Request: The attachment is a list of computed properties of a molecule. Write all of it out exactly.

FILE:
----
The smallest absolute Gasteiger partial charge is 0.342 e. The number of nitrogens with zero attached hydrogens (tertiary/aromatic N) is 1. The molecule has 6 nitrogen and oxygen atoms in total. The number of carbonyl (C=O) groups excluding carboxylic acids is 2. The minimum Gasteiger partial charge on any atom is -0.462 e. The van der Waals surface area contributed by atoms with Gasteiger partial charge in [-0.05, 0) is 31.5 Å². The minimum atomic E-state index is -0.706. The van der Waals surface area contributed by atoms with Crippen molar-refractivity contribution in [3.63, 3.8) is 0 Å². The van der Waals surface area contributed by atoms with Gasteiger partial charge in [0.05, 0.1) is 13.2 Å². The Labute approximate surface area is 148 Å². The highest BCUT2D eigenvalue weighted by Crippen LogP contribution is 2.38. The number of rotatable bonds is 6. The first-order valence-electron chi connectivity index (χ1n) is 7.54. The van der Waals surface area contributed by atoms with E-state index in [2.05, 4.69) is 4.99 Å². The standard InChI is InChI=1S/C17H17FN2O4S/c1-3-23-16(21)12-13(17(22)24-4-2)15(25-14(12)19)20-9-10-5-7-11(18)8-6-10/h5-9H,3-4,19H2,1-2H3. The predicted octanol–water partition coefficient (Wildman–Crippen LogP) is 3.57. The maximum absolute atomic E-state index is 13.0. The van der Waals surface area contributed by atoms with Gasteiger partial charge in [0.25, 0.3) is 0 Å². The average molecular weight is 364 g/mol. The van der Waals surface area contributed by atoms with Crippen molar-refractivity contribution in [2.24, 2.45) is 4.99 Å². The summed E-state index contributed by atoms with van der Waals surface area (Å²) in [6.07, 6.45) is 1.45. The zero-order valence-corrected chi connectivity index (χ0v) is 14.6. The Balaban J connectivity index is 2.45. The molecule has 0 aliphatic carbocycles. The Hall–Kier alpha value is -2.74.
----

The smallest absolute Gasteiger partial charge is 0.342 e. The number of nitrogens with zero attached hydrogens (tertiary/aromatic N) is 1. The molecule has 6 nitrogen and oxygen atoms in total. The number of carbonyl (C=O) groups excluding carboxylic acids is 2. The minimum Gasteiger partial charge on any atom is -0.462 e. The van der Waals surface area contributed by atoms with Gasteiger partial charge in [-0.05, 0) is 31.5 Å². The minimum atomic E-state index is -0.706. The van der Waals surface area contributed by atoms with Crippen molar-refractivity contribution in [3.63, 3.8) is 0 Å². The van der Waals surface area contributed by atoms with Gasteiger partial charge in [0.05, 0.1) is 13.2 Å². The Labute approximate surface area is 148 Å². The highest BCUT2D eigenvalue weighted by Crippen LogP contribution is 2.38. The number of rotatable bonds is 6. The first-order valence-electron chi connectivity index (χ1n) is 7.54. The van der Waals surface area contributed by atoms with E-state index in [2.05, 4.69) is 4.99 Å². The standard InChI is InChI=1S/C17H17FN2O4S/c1-3-23-16(21)12-13(17(22)24-4-2)15(25-14(12)19)20-9-10-5-7-11(18)8-6-10/h5-9H,3-4,19H2,1-2H3. The predicted octanol–water partition coefficient (Wildman–Crippen LogP) is 3.57. The maximum absolute atomic E-state index is 13.0. The van der Waals surface area contributed by atoms with Gasteiger partial charge in [0.25, 0.3) is 0 Å². The average molecular weight is 364 g/mol. The van der Waals surface area contributed by atoms with Crippen molar-refractivity contribution in [2.24, 2.45) is 4.99 Å². The summed E-state index contributed by atoms with van der Waals surface area (Å²) in [6.07, 6.45) is 1.45. The zero-order valence-corrected chi connectivity index (χ0v) is 14.6. The Balaban J connectivity index is 2.45. The molecule has 0 aliphatic carbocycles. The Hall–Kier alpha value is -2.74.